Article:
Mayor of the West Midlands Andy Street has welcomed the jailing of a man who carried out a series of attacks on West Midlands bus drivers.
Larhys Fuller, 25, boarded a number of buses during December and January without paying. When challenged by drivers, he became aggressive and attacked them.
During one incident in January 2018, Fuller used a baton to hit the driver. He also smashed the driver’s cab window, causing more injuries to the driver.
National Express West Midlands provided CCTV evidence to West Midlands Police, who identified and arrested the offender.
At Birmingham Crown Court, Fuller was prosecuted for fourteen offences including assault, possession of an offensive weapon or bladed article, criminal damage, resisting arrest and possession of cannabis.
He was sentenced to a total of 30 months’ in prison. He was also ordered to pay £170 towards services for victims of crime and take part in a compulsory drug rehabilitation programme.
The Mayor said: “Public transport is an essential service and the people who work for it have the right to do so without being attacked and intimidated in such a disgraceful way.
“Millions of journeys are made safely on public transport every day but unfortunately this is tainted by the actions of a few people, so I am glad that when it does occur the justice system sends out the message that it will not be tolerated.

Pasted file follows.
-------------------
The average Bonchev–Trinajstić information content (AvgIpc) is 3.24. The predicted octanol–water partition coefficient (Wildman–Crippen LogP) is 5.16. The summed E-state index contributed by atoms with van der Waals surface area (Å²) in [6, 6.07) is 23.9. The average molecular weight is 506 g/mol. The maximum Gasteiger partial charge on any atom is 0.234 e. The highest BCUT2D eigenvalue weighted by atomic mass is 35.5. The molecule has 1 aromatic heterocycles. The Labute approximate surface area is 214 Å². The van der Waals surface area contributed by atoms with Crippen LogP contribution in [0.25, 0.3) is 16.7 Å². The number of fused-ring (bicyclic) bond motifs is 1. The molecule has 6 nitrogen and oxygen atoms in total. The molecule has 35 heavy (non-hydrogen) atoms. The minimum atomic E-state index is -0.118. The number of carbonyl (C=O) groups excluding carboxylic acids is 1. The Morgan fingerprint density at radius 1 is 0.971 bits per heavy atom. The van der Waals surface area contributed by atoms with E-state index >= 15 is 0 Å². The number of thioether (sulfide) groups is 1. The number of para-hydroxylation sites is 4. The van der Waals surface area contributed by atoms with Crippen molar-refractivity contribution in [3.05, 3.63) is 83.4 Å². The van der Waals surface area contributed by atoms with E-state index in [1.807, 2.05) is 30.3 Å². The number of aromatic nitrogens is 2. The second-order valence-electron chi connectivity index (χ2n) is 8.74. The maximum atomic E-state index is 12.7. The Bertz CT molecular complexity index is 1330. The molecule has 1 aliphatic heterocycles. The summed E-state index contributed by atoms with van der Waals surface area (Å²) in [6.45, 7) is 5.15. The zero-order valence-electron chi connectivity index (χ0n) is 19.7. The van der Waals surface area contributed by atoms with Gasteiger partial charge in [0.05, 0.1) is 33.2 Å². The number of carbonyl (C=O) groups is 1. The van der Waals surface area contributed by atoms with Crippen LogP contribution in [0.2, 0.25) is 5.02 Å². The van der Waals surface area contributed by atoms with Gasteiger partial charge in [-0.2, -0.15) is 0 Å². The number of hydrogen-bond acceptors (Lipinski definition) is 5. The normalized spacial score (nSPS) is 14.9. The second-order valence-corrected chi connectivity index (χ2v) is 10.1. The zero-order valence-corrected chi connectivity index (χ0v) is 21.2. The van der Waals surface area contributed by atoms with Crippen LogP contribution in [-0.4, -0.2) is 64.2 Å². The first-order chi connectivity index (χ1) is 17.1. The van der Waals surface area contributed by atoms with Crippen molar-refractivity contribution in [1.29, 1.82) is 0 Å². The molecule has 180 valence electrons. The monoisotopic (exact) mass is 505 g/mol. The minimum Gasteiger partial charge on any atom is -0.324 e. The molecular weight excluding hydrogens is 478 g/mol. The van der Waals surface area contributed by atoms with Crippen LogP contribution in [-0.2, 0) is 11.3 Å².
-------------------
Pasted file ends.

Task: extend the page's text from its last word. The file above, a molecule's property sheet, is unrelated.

“My thanks go to West Midlands Police, National Express and Transport for West Midlands for their excellent teamwork in this case.”
Tom Stables, Managing Director of National Express West Midlands, said: “The safety of our customers and staff is our top priority. We welcome this sentencing, which gives a clear message that we will prosecute anybody who does not respect our drivers’ right to work without fear of assault or intimidation.”
As part of the Safer Travel Partnership, CCTV footage of anti-social behaviour and crime on National Express West Midlands’ buses has already brought a 75% success rate in identifying offenders.
The Safer Travel team works closely with West Midlands Police, Transport for West Midlands and bus operators, including National Express, to tackle crime and anti-social behaviour on the public transport network.
Tactics include tip-offs from the public and targeted uniformed and undercover patrols on known hot-spots or routes.
Passengers should always dial 999 if there is an urgent crime or an emergency. But they can also use the Safer Travel Partnership’s See Something, Say Something service to report any non-emergency incidents of anti-social behaviour on National Express West Midlands buses.
The reports help to build intelligence data which assists Safer Travel officers with pinpointing any particular hotspots to target.
The See Something Say Something service provides the travelling public with a discreet way to report nuisance and anti-social behaviour on the bus network.
Passengers should text 'bus' then details of the anti-social behaviour including time, date, location and route number to 83010.
Alternatively passengers can download the free 'See Something, Say Something' phone app, or by report incidents via the website www.safertravel.info